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Publication numberUS2527947 A
Publication typeGrant
Publication dateOct 31, 1950
Filing dateDec 22, 1947
Priority dateDec 22, 1947
Publication numberUS 2527947 A, US 2527947A, US-A-2527947, US2527947 A, US2527947A
InventorsMarie Loos
Original AssigneeMarie Loos
Export CitationBiBTeX, EndNote, RefMan
External Links: USPTO, USPTO Assignment, Espacenet
Eye protector
US 2527947 A
Abstract  available in
Previous page
Next page
Claims  available in
Description  (OCR text may contain errors)

Oct. 31, 1950 M. LOOS 2,527,947

EYE PROTECTOR Filed Dec. 22, 1947 awucwytm .f/aaae Zoos Patented Oct. 31, 1950 UNITED STATES. PATENT OFFICE Marie Loos, Fort Wayne',Ind.' Application December 22, 1947, Serial No. 793,262

1 Claim.

My invention relates to improvements in eye shields, pads, or the like, and is designed for use not only when a sun bath is to be taken, but also when it is desired to rest the eyes.

Shields or pads have been heretofore proposed for protecting the eyes when taking a sun bath, artificial or otherwise. Also, compresses consisting of wads of cotton or cloth moistened with witch hazel, eye lotion or water have been used upon the closed eye to rest and refresh same. However, such expedients are objectionable on a number of scores.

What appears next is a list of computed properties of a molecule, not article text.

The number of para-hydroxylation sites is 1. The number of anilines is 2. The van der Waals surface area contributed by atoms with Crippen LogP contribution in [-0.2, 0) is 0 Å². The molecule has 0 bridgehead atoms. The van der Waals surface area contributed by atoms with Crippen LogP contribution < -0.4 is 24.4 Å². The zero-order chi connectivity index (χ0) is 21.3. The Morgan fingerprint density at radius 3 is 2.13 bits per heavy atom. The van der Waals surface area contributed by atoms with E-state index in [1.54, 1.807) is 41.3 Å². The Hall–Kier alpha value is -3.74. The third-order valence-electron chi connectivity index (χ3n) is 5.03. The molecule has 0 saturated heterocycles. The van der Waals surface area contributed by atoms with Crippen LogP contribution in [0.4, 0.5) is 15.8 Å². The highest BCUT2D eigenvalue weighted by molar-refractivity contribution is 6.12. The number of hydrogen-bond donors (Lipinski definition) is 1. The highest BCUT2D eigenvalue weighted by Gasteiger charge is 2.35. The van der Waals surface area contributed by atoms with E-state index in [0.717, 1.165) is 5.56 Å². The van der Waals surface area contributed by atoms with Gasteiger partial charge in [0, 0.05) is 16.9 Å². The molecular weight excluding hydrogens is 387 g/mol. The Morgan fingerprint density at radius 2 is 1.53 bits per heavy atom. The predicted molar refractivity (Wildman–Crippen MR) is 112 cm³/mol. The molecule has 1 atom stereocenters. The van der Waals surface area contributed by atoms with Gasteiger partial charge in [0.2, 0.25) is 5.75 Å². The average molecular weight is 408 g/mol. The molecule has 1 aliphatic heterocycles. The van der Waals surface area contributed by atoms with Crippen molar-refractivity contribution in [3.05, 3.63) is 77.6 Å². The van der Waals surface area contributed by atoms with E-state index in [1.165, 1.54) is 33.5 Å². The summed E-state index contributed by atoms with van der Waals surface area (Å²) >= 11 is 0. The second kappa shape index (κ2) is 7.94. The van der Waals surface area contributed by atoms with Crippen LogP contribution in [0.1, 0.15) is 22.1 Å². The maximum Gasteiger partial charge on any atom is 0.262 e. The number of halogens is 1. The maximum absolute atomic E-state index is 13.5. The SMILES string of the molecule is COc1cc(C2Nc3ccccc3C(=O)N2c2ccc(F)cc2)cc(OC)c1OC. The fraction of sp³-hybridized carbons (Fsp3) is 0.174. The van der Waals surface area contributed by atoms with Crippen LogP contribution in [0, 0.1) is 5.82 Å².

In the first place, such prior art eye shields have required adhesive strips to secure them in place; or they have been spectacle-like in form with a nose bridge and the equivalent of temple bars for keeping them in place. Such expedients leave white streaks or areas, thus preventing the user from getting an even sun tan. And wads of cloth or cotton covering as they do a considerable area of the face adjacent the eye are similarly obj ectionable.

It is therefore the primary object of my invention to overcome the objections noted and provide eye pads or shields which, while composed of fabric or other kindred material so as to be flexible and conform to the shape of the closed eye, will nevertheless remain in place without resorting to adhesive strips or a spectacle-like holding frame.

More specifically stated, the invention contemplates a lexible pad or shield which is preferably largely composed of fabric or fabric-like material and which, partly by reason of its shape and partly by reason of a multiple ply body formation, will, when wetted, conform to the contour of the eyeball and thereafter retain such shape so as to remain in place upon the closed upper lid even when a stiff wind is blowing.

It is a further object of the invention to provide a flexible multiple ply pad or shield for the purpose specified having an outer shape-defining and retaining ply which is exposed to the sun, and which outer ply is heavier and less pervious to moisture than is the inner eyelid-contacting ply, whereby the medicated or other solution with which the pad is saturated will mainly evaporate through the thin lid-covering ply of the pad to cool the users eyes. The outer or shape-defining ply can be given the characteristics noted by applying thereto a layer of plastic or plastic-adhesive which may be availed of for'securing adjacent plies together.

Other objects and advantages of the invention Will become apparent as the description proceeds,